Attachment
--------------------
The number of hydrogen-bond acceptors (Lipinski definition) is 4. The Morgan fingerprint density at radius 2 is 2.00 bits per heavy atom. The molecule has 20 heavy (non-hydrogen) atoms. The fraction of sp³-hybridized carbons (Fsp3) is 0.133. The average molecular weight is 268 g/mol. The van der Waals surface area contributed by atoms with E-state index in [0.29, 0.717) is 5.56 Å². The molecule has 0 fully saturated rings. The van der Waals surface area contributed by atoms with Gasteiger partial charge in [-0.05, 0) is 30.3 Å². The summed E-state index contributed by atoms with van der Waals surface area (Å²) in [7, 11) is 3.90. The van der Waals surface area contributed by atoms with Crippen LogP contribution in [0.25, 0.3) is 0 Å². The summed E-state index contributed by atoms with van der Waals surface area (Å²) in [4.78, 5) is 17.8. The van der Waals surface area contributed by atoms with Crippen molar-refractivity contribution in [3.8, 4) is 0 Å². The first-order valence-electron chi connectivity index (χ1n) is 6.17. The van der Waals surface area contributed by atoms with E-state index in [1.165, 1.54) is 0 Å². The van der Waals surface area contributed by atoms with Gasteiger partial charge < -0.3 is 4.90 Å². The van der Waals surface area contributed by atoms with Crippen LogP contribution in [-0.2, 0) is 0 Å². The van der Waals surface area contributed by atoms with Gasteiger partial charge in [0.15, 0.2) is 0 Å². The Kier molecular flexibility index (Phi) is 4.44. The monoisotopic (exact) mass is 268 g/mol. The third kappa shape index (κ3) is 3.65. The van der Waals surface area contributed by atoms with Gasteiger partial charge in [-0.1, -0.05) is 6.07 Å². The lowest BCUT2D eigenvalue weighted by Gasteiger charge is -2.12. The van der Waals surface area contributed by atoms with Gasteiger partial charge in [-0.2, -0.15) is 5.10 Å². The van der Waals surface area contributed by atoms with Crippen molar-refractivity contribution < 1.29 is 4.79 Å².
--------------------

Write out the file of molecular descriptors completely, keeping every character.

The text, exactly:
The number of hydrogen-bond acceptors (Lipinski definition) is 4. The Morgan fingerprint density at radius 2 is 2.00 bits per heavy atom. The molecule has 20 heavy (non-hydrogen) atoms. The fraction of sp³-hybridized carbons (Fsp3) is 0.133. The average molecular weight is 268 g/mol. The van der Waals surface area contributed by atoms with E-state index in [0.29, 0.717) is 5.56 Å². The molecule has 0 fully saturated rings. The van der Waals surface area contributed by atoms with Gasteiger partial charge in [-0.05, 0) is 30.3 Å². The summed E-state index contributed by atoms with van der Waals surface area (Å²) in [7, 11) is 3.90. The van der Waals surface area contributed by atoms with Crippen LogP contribution in [0.25, 0.3) is 0 Å². The summed E-state index contributed by atoms with van der Waals surface area (Å²) in [4.78, 5) is 17.8. The van der Waals surface area contributed by atoms with Crippen molar-refractivity contribution in [3.8, 4) is 0 Å². The first-order valence-electron chi connectivity index (χ1n) is 6.17. The van der Waals surface area contributed by atoms with E-state index in [1.165, 1.54) is 0 Å². The van der Waals surface area contributed by atoms with Gasteiger partial charge < -0.3 is 4.90 Å². The van der Waals surface area contributed by atoms with Crippen LogP contribution in [-0.2, 0) is 0 Å². The van der Waals surface area contributed by atoms with Gasteiger partial charge in [0.15, 0.2) is 0 Å². The Kier molecular flexibility index (Phi) is 4.44. The monoisotopic (exact) mass is 268 g/mol. The third kappa shape index (κ3) is 3.65. The van der Waals surface area contributed by atoms with Gasteiger partial charge in [-0.1, -0.05) is 6.07 Å². The lowest BCUT2D eigenvalue weighted by Gasteiger charge is -2.12. The van der Waals surface area contributed by atoms with Gasteiger partial charge in [-0.2, -0.15) is 5.10 Å². The van der Waals surface area contributed by atoms with Crippen molar-refractivity contribution < 1.29 is 4.79 Å².